Internal and external preparations made from the flowering heads of arnica have been used medicinally for hundreds of years. Arnica was used extensively in European folk medicine and alcoholic tinctures were produced by early North American settlers to treat sore throats, as a febrifuge, and to improve circulation. Homeopathic uses include the treatment of surgical or accidental trauma, as an analgesic, and in the treatment of postoperative thrombophlebitis and pulmonary emboli. Arnica has been applied externally to acne, bruises, sprains, and muscle aches. In addition, it has been used as a general topical counterirritant and a CNS stimulant, as well as an antibacterial for abrasions and gunshot wounds. Arnica is also an ingredient in hair tonics, dandruff treatments, perfumes, and cosmetics. A. montana and A. chamissonis spp foliosa have been approved in the Complete German Commission E Monographs for external use. , , , ,


A number of flavonoid glycosides have been identified in arnica. Flavonoids (0.4% to 0.6%) include the following: betuletol, eupafolin, flavonol glucuronides, hispidulin, isorhamnetin, luteolin, patuletin, spinacetin, tricin, 3,5,7,-trihydroxy-6,3',4'-trimethoxyflavone, kaempferol, quercetin, kaempferol and quercetin derivative, jaceosidin, and pectolin-arigenin. Isomeric alcohols include arnidiol and foradiol. , , , , ,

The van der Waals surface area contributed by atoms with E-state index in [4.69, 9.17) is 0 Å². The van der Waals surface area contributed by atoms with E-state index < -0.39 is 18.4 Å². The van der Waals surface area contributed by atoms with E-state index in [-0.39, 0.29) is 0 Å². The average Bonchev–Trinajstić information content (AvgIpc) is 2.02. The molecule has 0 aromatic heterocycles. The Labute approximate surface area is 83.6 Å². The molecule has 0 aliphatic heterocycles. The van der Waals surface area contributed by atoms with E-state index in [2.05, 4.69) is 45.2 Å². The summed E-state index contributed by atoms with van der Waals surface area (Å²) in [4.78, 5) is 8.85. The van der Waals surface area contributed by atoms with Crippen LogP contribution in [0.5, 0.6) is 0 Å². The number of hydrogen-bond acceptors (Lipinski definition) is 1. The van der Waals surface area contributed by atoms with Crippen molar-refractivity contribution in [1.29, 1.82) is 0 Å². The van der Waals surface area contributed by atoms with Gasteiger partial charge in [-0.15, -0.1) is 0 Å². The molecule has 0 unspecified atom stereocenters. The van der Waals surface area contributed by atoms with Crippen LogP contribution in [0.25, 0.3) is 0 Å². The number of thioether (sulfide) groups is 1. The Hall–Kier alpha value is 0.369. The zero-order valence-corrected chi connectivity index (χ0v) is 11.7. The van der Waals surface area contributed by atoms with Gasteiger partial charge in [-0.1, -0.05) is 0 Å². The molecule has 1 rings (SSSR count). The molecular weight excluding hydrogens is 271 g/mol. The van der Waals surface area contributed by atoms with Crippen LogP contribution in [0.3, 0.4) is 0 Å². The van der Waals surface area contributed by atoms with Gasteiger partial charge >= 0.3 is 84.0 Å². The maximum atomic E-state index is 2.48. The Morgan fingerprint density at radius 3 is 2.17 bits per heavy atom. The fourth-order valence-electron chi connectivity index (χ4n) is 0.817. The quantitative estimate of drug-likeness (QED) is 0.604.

Terpenoids in arnica include the following: arnifolin, arnicolide, and the sesquiterpenes helenalin (and derivatives) and dihydrohelenalin. The pseudoguaianolide ester helenalin methacrylate has been isolated from the flowers. , , , , The quantity of sesquiterpene lactones varies widely among species and geographical location, making standardization of preparations difficult. The European Pharmacopoeia recommends a minimum sesquiterpene lactone content of 0.4% in A. montana preparations used as herbal medicines.

Amines present in the plant are betaine, choline, and trimethylamine. Coumarins include scopoletin and umbelliferone. Carbohydrates, such as mucilage and polysaccharides (eg, inulin), are found in arnica. Two homogeneous polysaccharides include an acidic arabino-3,6-galactan-protein and a neutral fucogalactoxyloglucan. Further polysaccharide isolation has been performed on a group of water-soluble acidic heteroglycans. , ,